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Human Movement

In one corner of the black-box stage, three musicians adjust their instruments: drums, double bass, clarinet. As each performer enters barefoot, they set down a pair of sneakers with toes lined against the back wall. A dark-haired woman in white stands centerstage in front of a projected film image of the open sea. I can hear the water lapping as if I’m aboard a boat. The film plays over the woman’s face and dress, making her seem an apparition. Another woman—who could be her double—enters, also dressed in white. As the show begins, the first woman picks up a violin and begins to play as she walks off to join the musicians.

Performance

“Iphigenia Point Blank,” written by Lisa Schlesinger with choreography by Hussein Smko

Place

The Sheen Center New York, NY, December 6, 2023

Words

Karen Hildebrand

“Iphigenia Point Blank” by Lisa Schlesinger and Hussein Smko. Photograph by Gus Ford

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“Iphigenia Point Blank” is billed as “the story of the first refugee” and “a woman’s experience of war.” The play, written by Lisa Schlesinger with choreography by Hussein Smko, opened at New York’s Sheen Center, and is particularly timely, given the events currently unfolding in the Middle East. By comparing a dramatization of the Trojan War from Greek mythology with scenes of life in Syrian refugee camps from 2011, the production makes us look “point blank” at the human consequences of war. 

The program gives a plot summary for those of us rusty on our Greek classics: Iphigenia, who thinks she is to be married, is instead to be sacrificed by her father Agamemnon to assure that the gods will favor the Greeks in the Trojan War. But was she indeed murdered, or was she replaced on the altar by a deer and spirited away from her homeland? The doubling of Iphigenia in this production—one played by Sarah Himadeh, and one by violinist Layale Chaker—is an elegant touch to suggest the two possibilities.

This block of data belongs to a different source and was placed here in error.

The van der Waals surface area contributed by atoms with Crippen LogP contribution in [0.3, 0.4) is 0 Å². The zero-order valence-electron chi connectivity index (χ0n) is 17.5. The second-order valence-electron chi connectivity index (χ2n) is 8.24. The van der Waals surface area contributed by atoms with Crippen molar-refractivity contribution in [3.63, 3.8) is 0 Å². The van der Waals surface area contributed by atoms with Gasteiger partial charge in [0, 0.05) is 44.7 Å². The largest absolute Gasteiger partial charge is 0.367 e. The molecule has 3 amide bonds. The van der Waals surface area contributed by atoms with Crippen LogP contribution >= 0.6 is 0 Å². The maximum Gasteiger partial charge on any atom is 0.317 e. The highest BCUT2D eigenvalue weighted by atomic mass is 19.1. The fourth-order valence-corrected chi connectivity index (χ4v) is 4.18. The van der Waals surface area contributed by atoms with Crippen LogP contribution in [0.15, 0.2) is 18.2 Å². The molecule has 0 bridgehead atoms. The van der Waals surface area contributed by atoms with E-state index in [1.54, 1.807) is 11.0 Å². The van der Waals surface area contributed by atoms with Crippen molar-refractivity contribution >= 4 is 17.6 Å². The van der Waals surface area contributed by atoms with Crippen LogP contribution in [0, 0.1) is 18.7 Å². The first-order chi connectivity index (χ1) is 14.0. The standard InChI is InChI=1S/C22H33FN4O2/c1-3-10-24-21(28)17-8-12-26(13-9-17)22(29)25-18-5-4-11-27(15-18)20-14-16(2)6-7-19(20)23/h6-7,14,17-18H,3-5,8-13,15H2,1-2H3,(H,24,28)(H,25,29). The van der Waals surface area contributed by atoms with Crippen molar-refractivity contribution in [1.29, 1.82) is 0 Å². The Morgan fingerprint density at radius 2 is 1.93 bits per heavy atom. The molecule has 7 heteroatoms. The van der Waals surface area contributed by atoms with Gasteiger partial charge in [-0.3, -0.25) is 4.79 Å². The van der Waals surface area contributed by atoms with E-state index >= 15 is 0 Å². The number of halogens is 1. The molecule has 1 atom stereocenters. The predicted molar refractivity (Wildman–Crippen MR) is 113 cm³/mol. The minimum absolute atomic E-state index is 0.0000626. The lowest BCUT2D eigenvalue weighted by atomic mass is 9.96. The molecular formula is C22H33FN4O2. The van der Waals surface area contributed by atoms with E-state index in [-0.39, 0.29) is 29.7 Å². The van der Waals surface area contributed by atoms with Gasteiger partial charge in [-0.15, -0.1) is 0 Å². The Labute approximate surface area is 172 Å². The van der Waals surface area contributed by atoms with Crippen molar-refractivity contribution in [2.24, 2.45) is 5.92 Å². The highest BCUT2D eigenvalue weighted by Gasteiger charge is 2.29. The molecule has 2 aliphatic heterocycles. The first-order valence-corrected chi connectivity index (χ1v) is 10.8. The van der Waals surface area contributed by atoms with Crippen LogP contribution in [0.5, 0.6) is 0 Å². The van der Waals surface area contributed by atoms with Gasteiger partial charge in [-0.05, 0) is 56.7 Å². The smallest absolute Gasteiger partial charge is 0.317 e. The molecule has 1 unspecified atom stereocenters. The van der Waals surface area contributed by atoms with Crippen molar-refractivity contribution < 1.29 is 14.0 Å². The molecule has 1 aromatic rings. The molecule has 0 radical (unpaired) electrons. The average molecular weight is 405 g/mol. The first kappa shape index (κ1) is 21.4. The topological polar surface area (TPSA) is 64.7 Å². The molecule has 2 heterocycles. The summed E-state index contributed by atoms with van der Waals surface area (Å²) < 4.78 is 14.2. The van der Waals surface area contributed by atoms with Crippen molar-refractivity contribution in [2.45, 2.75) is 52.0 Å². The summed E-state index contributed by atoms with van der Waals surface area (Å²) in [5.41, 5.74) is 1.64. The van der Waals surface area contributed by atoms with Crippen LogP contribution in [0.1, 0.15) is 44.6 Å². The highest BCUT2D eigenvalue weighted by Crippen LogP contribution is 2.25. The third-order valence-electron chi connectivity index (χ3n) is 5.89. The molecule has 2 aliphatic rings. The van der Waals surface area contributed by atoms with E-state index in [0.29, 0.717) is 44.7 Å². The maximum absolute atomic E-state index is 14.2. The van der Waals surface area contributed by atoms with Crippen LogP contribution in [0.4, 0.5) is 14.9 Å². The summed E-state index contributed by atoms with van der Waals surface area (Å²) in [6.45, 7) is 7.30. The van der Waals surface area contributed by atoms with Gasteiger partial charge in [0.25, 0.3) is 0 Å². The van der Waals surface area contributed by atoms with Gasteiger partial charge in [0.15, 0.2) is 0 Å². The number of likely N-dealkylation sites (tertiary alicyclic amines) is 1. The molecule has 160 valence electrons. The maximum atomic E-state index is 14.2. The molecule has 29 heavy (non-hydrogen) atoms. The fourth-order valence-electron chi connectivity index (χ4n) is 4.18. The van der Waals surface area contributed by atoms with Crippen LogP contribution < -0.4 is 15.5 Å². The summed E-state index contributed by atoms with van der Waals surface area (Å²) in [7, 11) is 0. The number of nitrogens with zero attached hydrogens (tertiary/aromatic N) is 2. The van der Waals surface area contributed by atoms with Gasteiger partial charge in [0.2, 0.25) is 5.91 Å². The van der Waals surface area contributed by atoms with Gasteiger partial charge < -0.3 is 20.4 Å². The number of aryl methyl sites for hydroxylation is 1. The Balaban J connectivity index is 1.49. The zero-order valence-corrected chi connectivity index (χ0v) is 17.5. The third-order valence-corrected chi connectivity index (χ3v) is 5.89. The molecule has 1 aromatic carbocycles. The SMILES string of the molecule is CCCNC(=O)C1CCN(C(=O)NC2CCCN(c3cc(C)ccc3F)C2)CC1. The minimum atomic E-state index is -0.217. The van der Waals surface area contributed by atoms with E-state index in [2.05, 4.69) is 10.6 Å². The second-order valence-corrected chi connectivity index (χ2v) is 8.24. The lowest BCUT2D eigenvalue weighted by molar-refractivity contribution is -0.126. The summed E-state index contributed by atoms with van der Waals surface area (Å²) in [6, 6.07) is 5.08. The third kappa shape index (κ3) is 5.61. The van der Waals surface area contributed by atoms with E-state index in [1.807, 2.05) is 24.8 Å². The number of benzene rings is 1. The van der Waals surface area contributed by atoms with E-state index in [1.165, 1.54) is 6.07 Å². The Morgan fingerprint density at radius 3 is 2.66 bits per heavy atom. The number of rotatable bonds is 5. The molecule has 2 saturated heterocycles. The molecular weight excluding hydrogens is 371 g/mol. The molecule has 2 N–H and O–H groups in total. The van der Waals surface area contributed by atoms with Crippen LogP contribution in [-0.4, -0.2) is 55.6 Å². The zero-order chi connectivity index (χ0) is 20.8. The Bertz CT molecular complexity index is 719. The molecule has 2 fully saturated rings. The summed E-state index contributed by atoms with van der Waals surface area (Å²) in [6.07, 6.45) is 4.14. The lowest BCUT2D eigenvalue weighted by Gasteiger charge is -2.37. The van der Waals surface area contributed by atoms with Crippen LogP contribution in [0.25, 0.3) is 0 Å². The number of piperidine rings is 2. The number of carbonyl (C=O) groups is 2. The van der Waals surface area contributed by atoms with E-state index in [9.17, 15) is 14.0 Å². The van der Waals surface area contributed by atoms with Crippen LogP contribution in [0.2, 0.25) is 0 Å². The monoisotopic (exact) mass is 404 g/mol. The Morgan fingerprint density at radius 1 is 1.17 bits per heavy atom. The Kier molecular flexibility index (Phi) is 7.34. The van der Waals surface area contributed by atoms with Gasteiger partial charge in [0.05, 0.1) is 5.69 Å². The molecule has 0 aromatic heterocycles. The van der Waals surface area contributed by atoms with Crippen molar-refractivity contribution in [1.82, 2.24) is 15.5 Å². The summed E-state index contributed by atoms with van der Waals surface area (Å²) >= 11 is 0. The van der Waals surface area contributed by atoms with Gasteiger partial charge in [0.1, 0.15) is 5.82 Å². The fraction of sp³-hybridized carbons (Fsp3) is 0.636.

“Iphigenia Point Blank” by Lisa Schlesinger and Hussein Smko. Photograph by Gus Ford

Hussein Smko discovered his passion for dance in Kurdistan, during the 2003 American invasion of Iraq. Dance is discouraged in Islam, but he used social media to learn breakdancing, house, and capoeira on his own, and eventually Jonathan Hollander of Battery Dance spotted him and began to coach the dancer via Skype. Smko brings his own experience of displacement to the production. His choreography for “Iphigenia’s” cast of actors who are untrained in dance was strongest when unadorned, such as a section of hypnotic foot stomping in unison, the performers’ arms raised overhead—a motif inspired by Middle Eastern folk dances. The most deft mover, Danny Bryck, narrated the evening as a Puck-like character with a wreath of flowers on his head. While balancing off-kilter on one leg and flashing a cocky smile, he brought to life a vital element of the story—the Wind. In Euripides’ narrative, the Greek troops were stalled without the wind necessary to set sail. Once Agamemnon completed the sacrifice of his daughter, the gods would allow the wind to blow and thus the war to begin. Bryck brought a cheeky personality to his role, taunting Agamemnon with: “Go on, make me.”